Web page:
Unilever, the international conglomerate producing over 400 products, hasn’t always had a sterling environmental and social record. In 2007, Greenpeace targeted the corporation for the deforestation of Indonesian rainforests linked to its sources of palm oil. The UN Environmental Programme called palm oil plantations the leading cause of deforestation in Indonesia. Then, in 2011, Unilver partnered with Proctor and Gamble in a European washing powder price-fixing scheme. About the best thing you could say about Unilever was “at least they’re not Nestlé.”
But in recent years Unilever has been doing a lot to change public perception and at least appear to work toward sustainability. They were a founding member of the Roundtable on Sustainable Palm Oil and in 2012 announced that its sustainable palm oil target would be reached three years ahead of schedule, as well as promising “100% palm oil from certified traceable sources by 2020.” But a report issued last week by the International Labor Rights Forum and Sawit Watch found ”flagrant disregard for human rights at some of the very plantations the RSPO certifies as ‘sustainable.’” These human rights violations included “labor trafficking, child labor, unprotected work with hazardous chemicals, and long-term abuse of temporary contracts.”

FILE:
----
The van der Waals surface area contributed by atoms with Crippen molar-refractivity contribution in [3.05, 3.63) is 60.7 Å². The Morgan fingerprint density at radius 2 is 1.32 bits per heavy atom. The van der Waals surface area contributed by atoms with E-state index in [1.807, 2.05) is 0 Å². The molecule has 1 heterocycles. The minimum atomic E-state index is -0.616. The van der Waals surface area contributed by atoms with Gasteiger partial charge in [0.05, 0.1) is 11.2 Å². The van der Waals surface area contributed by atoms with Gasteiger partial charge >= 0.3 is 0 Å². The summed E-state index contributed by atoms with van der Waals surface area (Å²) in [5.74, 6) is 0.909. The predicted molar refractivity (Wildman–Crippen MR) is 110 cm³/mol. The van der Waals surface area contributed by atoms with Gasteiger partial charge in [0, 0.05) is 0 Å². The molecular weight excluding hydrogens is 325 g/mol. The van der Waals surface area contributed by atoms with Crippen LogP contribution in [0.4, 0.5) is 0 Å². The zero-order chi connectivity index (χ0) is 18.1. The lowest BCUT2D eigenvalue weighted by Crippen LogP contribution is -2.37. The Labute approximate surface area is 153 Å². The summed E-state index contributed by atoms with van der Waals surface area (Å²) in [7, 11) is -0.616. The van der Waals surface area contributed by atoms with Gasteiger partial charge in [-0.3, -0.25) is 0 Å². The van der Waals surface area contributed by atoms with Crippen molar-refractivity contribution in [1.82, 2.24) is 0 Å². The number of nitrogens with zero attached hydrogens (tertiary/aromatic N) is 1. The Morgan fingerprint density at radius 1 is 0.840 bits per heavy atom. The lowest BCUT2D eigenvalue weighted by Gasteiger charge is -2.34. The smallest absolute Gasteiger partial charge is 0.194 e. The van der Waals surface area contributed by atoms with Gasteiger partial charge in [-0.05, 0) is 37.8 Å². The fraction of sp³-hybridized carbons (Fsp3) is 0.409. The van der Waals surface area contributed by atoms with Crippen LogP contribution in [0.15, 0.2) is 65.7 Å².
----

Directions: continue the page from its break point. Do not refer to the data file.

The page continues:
So here we are a week later, on Universal Children’s Day, and Unilver has a new campaign called “Project Sunlight,” which it describes in a press release as appealing to everyone, but particularly parents, “encouraging them to join what Unilever sees as a growing community of people who want to make the world a better place for children and future generations” and “a new initiative to motivate millions of people to adopt more sustainable lifestyles.”
At the center of Ogilvy London’s campaign is the video, directed by Academy Award-winning director Errol Morris, and scored with the worst Pixies cover you’ve ever heard, ”Why Bring A Child Into This World?.” which answers that question by stating that our grandchildren will live in a better place than we do. It’s a slick, well-produced 4:26 clip charged with sentimentality and promise, especially if you’re a new or expectant parent.